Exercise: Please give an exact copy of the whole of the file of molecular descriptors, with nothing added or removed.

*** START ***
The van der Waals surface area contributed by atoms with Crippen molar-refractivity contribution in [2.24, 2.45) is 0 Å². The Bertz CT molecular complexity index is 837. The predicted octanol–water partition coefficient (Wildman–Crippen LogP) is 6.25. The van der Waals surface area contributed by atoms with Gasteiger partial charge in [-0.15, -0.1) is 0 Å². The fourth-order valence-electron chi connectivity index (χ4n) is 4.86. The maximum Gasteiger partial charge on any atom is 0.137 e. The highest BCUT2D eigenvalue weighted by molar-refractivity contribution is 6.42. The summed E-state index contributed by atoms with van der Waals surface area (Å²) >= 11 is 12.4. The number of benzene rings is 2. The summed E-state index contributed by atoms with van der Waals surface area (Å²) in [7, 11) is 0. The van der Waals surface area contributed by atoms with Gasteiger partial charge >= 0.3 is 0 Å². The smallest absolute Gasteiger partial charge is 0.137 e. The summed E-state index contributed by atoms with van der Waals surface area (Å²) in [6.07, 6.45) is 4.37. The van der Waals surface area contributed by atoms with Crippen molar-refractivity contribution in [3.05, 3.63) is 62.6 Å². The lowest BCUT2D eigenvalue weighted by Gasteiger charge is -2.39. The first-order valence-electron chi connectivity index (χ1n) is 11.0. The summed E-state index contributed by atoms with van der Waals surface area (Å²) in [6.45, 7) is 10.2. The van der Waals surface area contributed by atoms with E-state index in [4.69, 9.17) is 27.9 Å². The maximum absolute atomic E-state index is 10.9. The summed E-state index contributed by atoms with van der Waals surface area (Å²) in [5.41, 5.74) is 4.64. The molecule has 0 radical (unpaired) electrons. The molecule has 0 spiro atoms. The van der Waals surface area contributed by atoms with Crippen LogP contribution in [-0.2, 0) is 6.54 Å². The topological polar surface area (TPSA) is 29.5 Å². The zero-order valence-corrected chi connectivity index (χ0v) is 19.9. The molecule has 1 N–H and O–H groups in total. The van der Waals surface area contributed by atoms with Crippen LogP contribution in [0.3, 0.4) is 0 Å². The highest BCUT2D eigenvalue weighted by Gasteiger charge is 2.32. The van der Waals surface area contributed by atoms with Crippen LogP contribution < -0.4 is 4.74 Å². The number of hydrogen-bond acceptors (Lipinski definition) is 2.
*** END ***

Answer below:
The van der Waals surface area contributed by atoms with Crippen molar-refractivity contribution in [2.24, 2.45) is 0 Å². The Bertz CT molecular complexity index is 837. The predicted octanol–water partition coefficient (Wildman–Crippen LogP) is 6.25. The van der Waals surface area contributed by atoms with Gasteiger partial charge in [-0.15, -0.1) is 0 Å². The fourth-order valence-electron chi connectivity index (χ4n) is 4.86. The maximum Gasteiger partial charge on any atom is 0.137 e. The highest BCUT2D eigenvalue weighted by molar-refractivity contribution is 6.42. The summed E-state index contributed by atoms with van der Waals surface area (Å²) >= 11 is 12.4. The number of benzene rings is 2. The summed E-state index contributed by atoms with van der Waals surface area (Å²) in [7, 11) is 0. The van der Waals surface area contributed by atoms with Gasteiger partial charge >= 0.3 is 0 Å². The smallest absolute Gasteiger partial charge is 0.137 e. The summed E-state index contributed by atoms with van der Waals surface area (Å²) in [6.07, 6.45) is 4.37. The van der Waals surface area contributed by atoms with Crippen molar-refractivity contribution in [3.05, 3.63) is 62.6 Å². The lowest BCUT2D eigenvalue weighted by Gasteiger charge is -2.39. The first-order valence-electron chi connectivity index (χ1n) is 11.0. The summed E-state index contributed by atoms with van der Waals surface area (Å²) in [6.45, 7) is 10.2. The van der Waals surface area contributed by atoms with E-state index in [4.69, 9.17) is 27.9 Å². The maximum absolute atomic E-state index is 10.9. The summed E-state index contributed by atoms with van der Waals surface area (Å²) in [5.41, 5.74) is 4.64. The molecule has 0 radical (unpaired) electrons. The molecule has 0 spiro atoms. The van der Waals surface area contributed by atoms with Crippen LogP contribution in [-0.2, 0) is 6.54 Å². The topological polar surface area (TPSA) is 29.5 Å². The zero-order valence-corrected chi connectivity index (χ0v) is 19.9. The molecule has 1 N–H and O–H groups in total. The van der Waals surface area contributed by atoms with Crippen LogP contribution in [0.3, 0.4) is 0 Å². The highest BCUT2D eigenvalue weighted by Gasteiger charge is 2.32. The van der Waals surface area contributed by atoms with Crippen LogP contribution < -0.4 is 4.74 Å². The number of hydrogen-bond acceptors (Lipinski definition) is 2.